Wednesday, 21 May 2008

The Credit Crunch: how dog owners are feeling the pinch and what to do to save money

At a time when food prices are rising, fuel is expensive, house prices are dropping and repossessions are increasing, it's easy to see how every family might want to tighten their belts.

One sad consequence of the 'credit crunch' in the UK is an increase in the number of dogs brought to Dogs Trust Rehoming Centres. With waiting lists growing, we do feel sympathy for those owners who feel they simply have no option but to give up their pet. Still, we urge dog owners (and those considering adopting a dog) to remember that simple measures such as neutering your dog and taking out pet insurance will pay dividends in the long run.

Some dog owners might think they can't afford to neuter their dog but Dogs Trust works with numerous veterinary practices and local councils on subsidised and free neutering programs. If you claim benefit and live within one of our campaign regions (North East, North West, Wales and Northern Ireland), you might be entitled to help with neutering costs. Follow the link to check if your postcode qualifies and find out more.

If you think you might soon be suffering from housing crisis, Dogs Trust Hope Project might be able to help too. Although the Veterinary Entitlement Card scheme is available only to homeless applicants, resources such as this list of UK-wide dog-friendly homelessness projects (including shelters, housing schemes and advice centres) could stop you from having to make the heartwrenching decision to give up your loyal four-legged companion at an already difficult time.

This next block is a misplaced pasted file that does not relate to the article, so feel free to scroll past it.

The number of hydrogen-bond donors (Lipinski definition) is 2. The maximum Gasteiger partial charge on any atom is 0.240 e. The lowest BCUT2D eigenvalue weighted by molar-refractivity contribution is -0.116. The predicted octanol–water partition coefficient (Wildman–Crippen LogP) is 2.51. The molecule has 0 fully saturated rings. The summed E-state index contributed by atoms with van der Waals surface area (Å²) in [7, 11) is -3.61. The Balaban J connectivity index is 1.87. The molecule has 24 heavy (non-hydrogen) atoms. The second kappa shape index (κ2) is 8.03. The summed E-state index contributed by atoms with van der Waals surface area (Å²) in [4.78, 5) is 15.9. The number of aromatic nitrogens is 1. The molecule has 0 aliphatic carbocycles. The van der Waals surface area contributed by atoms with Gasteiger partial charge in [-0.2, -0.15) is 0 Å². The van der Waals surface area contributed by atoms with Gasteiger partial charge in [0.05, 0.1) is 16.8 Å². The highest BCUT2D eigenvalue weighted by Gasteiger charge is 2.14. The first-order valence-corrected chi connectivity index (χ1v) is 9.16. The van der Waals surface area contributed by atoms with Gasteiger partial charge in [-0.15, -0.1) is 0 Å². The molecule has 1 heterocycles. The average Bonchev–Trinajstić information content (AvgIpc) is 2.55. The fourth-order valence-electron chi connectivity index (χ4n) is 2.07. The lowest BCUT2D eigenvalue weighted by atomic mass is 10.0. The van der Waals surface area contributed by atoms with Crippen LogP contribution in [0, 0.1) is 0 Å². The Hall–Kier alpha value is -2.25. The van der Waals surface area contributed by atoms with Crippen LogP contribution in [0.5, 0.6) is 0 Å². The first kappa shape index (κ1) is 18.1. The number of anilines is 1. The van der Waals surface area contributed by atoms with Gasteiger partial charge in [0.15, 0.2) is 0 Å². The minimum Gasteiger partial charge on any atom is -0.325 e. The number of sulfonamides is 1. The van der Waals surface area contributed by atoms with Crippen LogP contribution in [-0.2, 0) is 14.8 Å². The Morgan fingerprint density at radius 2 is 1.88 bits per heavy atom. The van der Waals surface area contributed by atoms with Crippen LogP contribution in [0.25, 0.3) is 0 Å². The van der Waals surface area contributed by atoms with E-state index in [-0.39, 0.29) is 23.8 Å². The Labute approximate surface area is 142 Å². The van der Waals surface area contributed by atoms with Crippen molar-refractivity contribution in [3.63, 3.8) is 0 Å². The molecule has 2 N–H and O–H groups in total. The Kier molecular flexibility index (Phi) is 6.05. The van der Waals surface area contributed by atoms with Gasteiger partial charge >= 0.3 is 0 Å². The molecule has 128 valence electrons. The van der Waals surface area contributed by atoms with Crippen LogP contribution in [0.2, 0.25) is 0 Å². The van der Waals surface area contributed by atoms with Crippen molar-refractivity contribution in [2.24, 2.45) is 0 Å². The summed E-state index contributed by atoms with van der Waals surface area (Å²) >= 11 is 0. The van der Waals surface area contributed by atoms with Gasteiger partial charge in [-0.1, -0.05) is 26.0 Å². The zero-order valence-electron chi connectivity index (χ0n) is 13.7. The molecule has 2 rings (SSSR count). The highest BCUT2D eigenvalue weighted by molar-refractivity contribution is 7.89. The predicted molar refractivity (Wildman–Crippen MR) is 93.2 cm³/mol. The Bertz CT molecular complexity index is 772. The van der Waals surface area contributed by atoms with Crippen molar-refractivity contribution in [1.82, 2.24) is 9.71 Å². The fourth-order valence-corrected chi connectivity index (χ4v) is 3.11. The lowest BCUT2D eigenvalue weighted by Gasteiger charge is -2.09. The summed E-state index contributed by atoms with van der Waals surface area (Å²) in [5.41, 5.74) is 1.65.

Some other charities and veterinary groups do offer free health checks, emergency treatments and subsidies. Try ringing around this list of veterinary contacts to find out more.

Many owners aren't in financial dire straits but want to reduce costs and count the pennies, whether short of cash, saving for something special or just a keen bargain hunter. My thanks to Petsugar, which inspired some of these tips:
  • Give up your gym membership; what's better exercise than running around with your dog?
  • Write a brutally honest list of your pet's needs and work out where you might be spending too much on toys and gadgets that aren't necessary.
  • Luxury foods (with luxury prices) might not be offering your pet any more nutrients and could be loaded with extra fat and protein they don't need. Check ingredients, talk to your vet and make a healthy, budget-friendly choice of chow.
  • Got a birthday coming up and would rather have something for the pets? Let your friends know!
  • Prioritise your dog's health. Regular check ups, vaccinations and fast responses to illness will stop serious problems developing and the associated vet bills spiralling.
  • Bargain hunt! Don't skimp on quality when it comes to toys and equipment as this could be dangerous (not to mention more expensive in the long run) but do pay attention to sales and bulk buys that could last a long time.
It's a hard time, but you need not make it harder by giving up your beloved pet. Remember, a dog is for life.

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